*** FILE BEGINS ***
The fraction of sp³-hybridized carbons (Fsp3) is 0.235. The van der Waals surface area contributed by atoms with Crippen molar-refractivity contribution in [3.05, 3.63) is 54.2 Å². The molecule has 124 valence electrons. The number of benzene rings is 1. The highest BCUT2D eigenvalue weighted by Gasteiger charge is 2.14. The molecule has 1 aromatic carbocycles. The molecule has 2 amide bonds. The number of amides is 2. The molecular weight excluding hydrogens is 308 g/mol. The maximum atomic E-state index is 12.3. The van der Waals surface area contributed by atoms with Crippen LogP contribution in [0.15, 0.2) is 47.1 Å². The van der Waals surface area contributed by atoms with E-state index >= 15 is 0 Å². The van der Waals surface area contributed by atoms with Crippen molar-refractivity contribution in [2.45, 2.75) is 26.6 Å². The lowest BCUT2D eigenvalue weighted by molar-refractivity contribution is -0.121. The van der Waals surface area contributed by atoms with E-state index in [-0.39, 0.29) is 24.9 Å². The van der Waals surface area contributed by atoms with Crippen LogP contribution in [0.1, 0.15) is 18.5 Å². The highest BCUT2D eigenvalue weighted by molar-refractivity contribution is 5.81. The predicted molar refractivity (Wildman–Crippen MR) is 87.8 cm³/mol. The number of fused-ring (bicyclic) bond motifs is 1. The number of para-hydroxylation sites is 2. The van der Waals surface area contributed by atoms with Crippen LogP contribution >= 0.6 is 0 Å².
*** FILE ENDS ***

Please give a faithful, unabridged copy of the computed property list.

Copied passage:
The fraction of sp³-hybridized carbons (Fsp3) is 0.235. The van der Waals surface area contributed by atoms with Crippen molar-refractivity contribution in [3.05, 3.63) is 54.2 Å². The molecule has 124 valence electrons. The number of benzene rings is 1. The highest BCUT2D eigenvalue weighted by Gasteiger charge is 2.14. The molecule has 1 aromatic carbocycles. The molecule has 2 amide bonds. The number of amides is 2. The molecular weight excluding hydrogens is 308 g/mol. The maximum atomic E-state index is 12.3. The van der Waals surface area contributed by atoms with Crippen LogP contribution in [0.15, 0.2) is 47.1 Å². The van der Waals surface area contributed by atoms with E-state index >= 15 is 0 Å². The van der Waals surface area contributed by atoms with Crippen molar-refractivity contribution in [2.45, 2.75) is 26.6 Å². The lowest BCUT2D eigenvalue weighted by molar-refractivity contribution is -0.121. The van der Waals surface area contributed by atoms with E-state index in [-0.39, 0.29) is 24.9 Å². The van der Waals surface area contributed by atoms with Crippen LogP contribution in [0.1, 0.15) is 18.5 Å². The highest BCUT2D eigenvalue weighted by molar-refractivity contribution is 5.81. The predicted molar refractivity (Wildman–Crippen MR) is 87.8 cm³/mol. The number of fused-ring (bicyclic) bond motifs is 1. The number of para-hydroxylation sites is 2. The van der Waals surface area contributed by atoms with Crippen LogP contribution >= 0.6 is 0 Å².